LOUISIANA: THEN AND NOW
By the numbers, Louisiana has not changed significantly over the past two decades. The population has grown by 194,485, a minimal 4%, and the unemployment rate remained steady at 4.3%. Median incomes have risen significantly- approximately 50% – in real dollars, but once adjusted for inflation the gains show slight increases in family and per capita income and a marginal decline in household incomes. While the population has grown minimally since 2001, most recent Census Bureau estimates show Louisiana has recently lost population, with a decline of almost 11,000 from 2017 to 2018, the fourth-largest loss in the nation.
While relative stasis of population metrics is disappointing, it does underscore the resilience of a state that has experienced multiple catastrophes over this timeframe, from the devastating hurricanes of 2005 to the Deepwater Horizon oil spill and the historic 2016 floods. The people of the State have stayed, rebuilt, and made better lives for themselves despite the hardship. Postsecondary education – providing opportunity, training, new knowledge, and community assistance – was a critical component in moving Louisiana forward through these setbacks.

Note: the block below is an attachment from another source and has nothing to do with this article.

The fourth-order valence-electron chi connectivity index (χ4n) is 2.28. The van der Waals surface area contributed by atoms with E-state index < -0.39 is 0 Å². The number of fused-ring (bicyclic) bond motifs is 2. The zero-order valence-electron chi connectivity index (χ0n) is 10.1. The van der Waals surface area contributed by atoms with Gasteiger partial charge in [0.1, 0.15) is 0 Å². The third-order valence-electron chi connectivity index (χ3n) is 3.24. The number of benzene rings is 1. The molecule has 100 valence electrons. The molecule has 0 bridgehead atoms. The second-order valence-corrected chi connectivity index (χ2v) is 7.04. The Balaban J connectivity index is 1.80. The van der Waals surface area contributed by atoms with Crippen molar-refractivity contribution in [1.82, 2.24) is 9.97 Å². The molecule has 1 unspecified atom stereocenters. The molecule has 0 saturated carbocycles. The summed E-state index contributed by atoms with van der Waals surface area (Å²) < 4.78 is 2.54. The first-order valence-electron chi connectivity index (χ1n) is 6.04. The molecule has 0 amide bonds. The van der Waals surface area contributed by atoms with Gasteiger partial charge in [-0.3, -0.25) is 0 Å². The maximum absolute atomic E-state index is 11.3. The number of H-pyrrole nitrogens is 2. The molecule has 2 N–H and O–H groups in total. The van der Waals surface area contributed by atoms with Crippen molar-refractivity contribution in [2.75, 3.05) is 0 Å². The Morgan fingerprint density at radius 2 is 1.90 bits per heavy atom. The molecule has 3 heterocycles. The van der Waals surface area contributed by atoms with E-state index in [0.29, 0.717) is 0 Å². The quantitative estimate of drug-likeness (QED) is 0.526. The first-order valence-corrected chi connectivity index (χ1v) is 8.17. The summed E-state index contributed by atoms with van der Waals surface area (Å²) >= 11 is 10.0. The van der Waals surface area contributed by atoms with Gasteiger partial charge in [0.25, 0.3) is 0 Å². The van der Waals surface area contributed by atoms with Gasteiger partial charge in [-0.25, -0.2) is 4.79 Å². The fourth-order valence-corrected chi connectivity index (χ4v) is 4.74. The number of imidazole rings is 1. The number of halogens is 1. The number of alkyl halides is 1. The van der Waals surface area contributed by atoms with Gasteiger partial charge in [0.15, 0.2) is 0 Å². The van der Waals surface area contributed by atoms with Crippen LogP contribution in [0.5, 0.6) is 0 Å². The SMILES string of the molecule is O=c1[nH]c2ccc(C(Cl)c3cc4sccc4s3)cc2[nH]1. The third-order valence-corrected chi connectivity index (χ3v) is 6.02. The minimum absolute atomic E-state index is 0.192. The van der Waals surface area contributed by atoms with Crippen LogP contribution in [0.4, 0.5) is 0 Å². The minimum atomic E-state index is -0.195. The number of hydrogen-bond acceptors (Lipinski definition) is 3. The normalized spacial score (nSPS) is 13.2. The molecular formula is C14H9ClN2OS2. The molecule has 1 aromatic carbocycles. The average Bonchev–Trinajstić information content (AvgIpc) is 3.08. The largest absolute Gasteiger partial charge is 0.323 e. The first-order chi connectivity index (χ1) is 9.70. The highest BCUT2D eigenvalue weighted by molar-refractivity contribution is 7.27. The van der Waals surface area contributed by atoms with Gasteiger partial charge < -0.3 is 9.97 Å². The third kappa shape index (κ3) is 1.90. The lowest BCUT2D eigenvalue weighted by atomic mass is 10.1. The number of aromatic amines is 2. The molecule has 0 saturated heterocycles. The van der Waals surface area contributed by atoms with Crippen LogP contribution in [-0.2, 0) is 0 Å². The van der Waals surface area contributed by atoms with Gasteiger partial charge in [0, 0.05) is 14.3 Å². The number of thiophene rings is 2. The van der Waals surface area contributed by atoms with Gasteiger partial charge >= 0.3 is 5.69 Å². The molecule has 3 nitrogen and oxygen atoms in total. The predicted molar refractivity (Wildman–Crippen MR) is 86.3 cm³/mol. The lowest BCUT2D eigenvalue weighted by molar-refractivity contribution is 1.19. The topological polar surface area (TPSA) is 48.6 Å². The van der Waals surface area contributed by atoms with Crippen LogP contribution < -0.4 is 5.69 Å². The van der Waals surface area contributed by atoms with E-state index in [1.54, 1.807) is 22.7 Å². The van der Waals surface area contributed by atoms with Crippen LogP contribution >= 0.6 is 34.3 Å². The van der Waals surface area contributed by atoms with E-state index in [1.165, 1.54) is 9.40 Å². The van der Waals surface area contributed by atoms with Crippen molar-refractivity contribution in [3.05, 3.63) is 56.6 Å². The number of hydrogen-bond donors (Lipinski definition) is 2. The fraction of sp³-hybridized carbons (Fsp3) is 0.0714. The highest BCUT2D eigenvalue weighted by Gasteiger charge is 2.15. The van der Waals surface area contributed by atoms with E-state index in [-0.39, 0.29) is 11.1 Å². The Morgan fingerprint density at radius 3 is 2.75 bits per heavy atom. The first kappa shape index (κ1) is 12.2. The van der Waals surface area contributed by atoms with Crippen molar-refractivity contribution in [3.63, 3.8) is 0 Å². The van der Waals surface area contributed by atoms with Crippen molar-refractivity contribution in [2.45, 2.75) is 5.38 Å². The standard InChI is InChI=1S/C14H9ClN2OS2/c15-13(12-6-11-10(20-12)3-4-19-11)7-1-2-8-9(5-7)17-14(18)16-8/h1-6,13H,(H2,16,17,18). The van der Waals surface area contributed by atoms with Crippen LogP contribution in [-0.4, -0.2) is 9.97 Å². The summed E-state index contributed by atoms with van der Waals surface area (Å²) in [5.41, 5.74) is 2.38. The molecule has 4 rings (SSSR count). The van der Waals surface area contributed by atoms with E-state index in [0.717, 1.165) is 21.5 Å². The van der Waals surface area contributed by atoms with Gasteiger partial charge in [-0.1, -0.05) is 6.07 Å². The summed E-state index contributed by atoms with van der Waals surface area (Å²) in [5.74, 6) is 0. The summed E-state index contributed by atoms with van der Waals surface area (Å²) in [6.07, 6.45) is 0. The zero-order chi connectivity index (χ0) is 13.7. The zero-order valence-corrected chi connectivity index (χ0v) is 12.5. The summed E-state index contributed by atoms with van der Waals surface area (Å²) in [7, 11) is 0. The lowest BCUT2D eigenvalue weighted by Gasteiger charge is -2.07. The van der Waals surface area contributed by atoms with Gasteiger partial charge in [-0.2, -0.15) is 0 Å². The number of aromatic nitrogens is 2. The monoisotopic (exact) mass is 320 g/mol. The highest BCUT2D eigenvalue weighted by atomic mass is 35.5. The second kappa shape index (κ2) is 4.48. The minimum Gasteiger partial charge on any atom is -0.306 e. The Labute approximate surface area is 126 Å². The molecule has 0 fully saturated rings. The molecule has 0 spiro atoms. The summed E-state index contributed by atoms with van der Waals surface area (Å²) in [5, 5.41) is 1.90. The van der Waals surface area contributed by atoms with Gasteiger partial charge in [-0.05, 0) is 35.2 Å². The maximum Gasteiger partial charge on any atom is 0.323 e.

Elementary and secondary education, while still in need of improved outcomes, has shown progress in the past twenty years – more high school completions (from a graduation rate of 58.5% in 2001 to 78.1% in 2017), more students graduating academically prepared by completing the core requirements for the Taylor Opportunity Program for Students (TOPS) (61% completing the core in 2008, compared to 73.6% in 2017), higher college-going rates (from 46% in 2002 to 58% in 2017), and the number one Free Application for Federal Student Aid (FAFSA) completion rate (77.1% in 2018) in the country. These successes offer building blocks on which to accelerate improvement.